Thursday, January 31, 2013

Life (No 13 In Musical Humors)

Tobias Hume, 1569 - April 16, 1645; composed during the Renaissance period

Captain Tobias Hume was a remarkably unsuccessful composer in his lifetime, but the qualities that put off his contemporaries attract today's admirers of viol music. Hume's music was nearly as eccentric as the man himself; it exploited the viol's wide dynamics and ability to sustain a melodic line, in contrast to the more contrapuntally oriented lute, which the viol was slowly supplanting in popularity during Hume's lifetime. Hume filched brief musical phrases from other men's compositions and incorporated them into new pieces of widely varying moods, often with odd titles (My Mistresse hath a Pritty Thing, Twickledum Twickledum). Hume himself was every bit as colorful as his music, perhaps more so. Despite his serious musical efforts -- he published two extensive collections of pieces -- he thought of himself primarily as a soldier. Nothing is known of his early life; he seems to have spent many years traipsing across Europe as a mercenary, serving as an officer in the Swedish and Russian armies (it was in the former that he achieved the rank of captain; late in life, he claimed to be a colonel). The end of the war between Sweden and Poland in 1629 probably sent Hume back home to England for good. He did not enjoy financial success; that year he entered London's Charterhouse, a former priory redesigned as a home for "distressed" gentlemen, and died there in 1645, after several years of issuing periodic, unanswered missives offering his services to the English king to, among other things, crush the Catholic rebellion in Ireland that began in 1642. / Even while soldiering, Hume aspired to be a recognized composer promoting the virtues of the viol against those of the lute. He published two big books of music; the first, in 1605, is full of fanciful instrumental dances and meditations and stands as the largest collection of music for solo lyra viol by a single composer in the early seventeenth century. The second, from 1607, titled Captaine Humes Poeticall Musicke, is more stylistically circumspect, intended as it was to gain the patronage of Queen Anne. In general, Hume's pieces make few technical demands on their players (suggesting that Hume himself was no virtuoso), relying instead on interesting sonorities and musical invention  [--commentary by] James Reel, Rovi (source from Pandora | One internet radio)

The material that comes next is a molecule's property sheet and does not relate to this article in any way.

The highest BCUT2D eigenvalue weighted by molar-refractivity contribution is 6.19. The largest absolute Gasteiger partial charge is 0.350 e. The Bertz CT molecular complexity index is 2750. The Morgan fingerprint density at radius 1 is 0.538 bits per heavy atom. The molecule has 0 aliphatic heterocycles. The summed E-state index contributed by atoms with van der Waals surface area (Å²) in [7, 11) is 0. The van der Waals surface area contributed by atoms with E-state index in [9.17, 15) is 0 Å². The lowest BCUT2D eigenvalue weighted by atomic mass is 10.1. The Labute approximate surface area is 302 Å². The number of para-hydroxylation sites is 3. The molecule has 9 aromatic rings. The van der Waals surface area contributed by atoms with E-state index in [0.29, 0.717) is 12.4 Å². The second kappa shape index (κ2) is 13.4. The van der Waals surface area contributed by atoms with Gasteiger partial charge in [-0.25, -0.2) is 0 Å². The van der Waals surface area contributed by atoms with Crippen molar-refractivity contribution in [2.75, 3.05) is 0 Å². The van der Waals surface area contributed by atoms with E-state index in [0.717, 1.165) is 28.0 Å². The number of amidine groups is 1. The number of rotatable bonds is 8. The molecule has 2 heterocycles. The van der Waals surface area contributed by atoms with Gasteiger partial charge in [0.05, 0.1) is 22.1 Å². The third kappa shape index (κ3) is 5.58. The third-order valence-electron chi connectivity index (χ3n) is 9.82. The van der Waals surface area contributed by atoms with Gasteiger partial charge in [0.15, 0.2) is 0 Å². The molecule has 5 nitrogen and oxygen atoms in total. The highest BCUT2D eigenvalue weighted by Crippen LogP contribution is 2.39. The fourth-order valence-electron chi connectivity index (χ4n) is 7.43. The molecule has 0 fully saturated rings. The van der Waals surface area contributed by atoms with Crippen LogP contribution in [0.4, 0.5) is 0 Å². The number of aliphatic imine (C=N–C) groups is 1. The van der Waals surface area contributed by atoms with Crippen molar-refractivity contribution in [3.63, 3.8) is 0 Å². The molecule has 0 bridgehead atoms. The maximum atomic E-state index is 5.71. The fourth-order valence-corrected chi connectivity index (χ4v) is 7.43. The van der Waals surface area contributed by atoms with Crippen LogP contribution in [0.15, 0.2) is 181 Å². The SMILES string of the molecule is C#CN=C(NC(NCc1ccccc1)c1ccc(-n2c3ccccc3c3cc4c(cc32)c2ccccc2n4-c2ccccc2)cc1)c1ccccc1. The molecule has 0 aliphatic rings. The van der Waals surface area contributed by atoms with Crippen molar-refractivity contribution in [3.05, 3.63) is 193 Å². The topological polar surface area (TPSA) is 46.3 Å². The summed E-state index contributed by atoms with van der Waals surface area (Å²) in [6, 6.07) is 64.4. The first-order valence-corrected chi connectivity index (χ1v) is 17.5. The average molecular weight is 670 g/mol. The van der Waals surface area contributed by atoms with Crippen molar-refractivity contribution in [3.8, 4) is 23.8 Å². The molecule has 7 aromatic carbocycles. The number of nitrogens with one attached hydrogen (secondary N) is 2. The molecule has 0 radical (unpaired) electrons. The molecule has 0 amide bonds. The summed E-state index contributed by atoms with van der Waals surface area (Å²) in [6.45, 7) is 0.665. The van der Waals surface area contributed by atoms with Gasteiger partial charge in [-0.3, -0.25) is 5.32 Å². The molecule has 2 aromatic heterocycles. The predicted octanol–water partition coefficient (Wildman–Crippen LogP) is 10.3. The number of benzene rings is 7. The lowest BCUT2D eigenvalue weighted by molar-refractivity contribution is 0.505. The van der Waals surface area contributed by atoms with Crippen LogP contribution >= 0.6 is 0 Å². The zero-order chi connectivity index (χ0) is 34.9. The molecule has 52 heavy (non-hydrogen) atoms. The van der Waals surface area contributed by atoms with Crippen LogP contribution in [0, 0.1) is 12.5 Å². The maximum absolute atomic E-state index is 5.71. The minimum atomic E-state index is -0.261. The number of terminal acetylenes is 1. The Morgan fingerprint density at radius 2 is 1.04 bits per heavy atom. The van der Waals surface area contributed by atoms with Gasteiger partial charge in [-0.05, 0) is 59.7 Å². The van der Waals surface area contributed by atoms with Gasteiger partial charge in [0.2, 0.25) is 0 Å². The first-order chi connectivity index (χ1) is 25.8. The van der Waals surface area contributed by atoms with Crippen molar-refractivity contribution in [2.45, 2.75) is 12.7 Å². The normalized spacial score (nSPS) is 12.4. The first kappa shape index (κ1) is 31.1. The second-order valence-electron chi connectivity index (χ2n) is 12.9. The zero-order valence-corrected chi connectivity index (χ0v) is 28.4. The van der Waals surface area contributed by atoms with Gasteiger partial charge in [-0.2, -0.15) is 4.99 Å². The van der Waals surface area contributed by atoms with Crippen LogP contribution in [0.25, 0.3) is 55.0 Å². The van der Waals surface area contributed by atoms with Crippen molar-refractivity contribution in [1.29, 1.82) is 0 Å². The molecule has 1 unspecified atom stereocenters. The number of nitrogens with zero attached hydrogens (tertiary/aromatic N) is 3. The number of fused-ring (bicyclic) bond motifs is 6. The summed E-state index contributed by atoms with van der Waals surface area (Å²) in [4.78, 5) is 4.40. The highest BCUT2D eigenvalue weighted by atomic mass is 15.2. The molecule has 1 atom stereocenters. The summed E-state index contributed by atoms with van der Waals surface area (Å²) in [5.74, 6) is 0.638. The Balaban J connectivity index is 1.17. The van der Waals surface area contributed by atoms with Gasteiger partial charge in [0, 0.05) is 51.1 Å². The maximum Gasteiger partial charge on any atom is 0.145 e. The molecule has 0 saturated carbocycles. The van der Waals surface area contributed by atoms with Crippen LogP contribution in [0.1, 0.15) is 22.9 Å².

1. I admire the way the highlighted words create both a poetic summary of the (amusing) article as well as a poem that stands on its own virtues. At first I wanted to ignore the greyed-out text but then found it worth my effort to absorb.

    1. It's great to have your presence on IMUNURI again, Ed! I appreciate what you shared, as the piece of writing is the Muse in this case, along with how moved I have felt while listening to Tobias Hume's compositions. I was awed by what I read about him and it was this WEAVE that I wished to honor, as I realized that every word we use has already been spoken or written thousands of times before we choose to include it in a poem. Such is the holographic nature of all poetry, alas! Thanks so much for sharing your comment!

  2. Agree with Ed. I loved reading the essay and enjoy the improvement (IMHO) to the black-out poem form where you aren't permitted to read what's been excised. In this form, the new poem has a relationship with the prose, and that's fascinating.

    Just hours ago, I was looking into John Fred, thinking of including one of his songs in a playlist. He was a 60s one-hit-wonder bubblegum rock singer who has some interesting parallels with Hume: 1) his musical career lost ground due to his commitment to playing and coaching basketball. 2) his hit was based on a lyric borrowed/satirized from the Beatles (Judy in Disguise with Glasses). 3) "few technical demands" and instead "interesting sonorities and musical invention." Hmm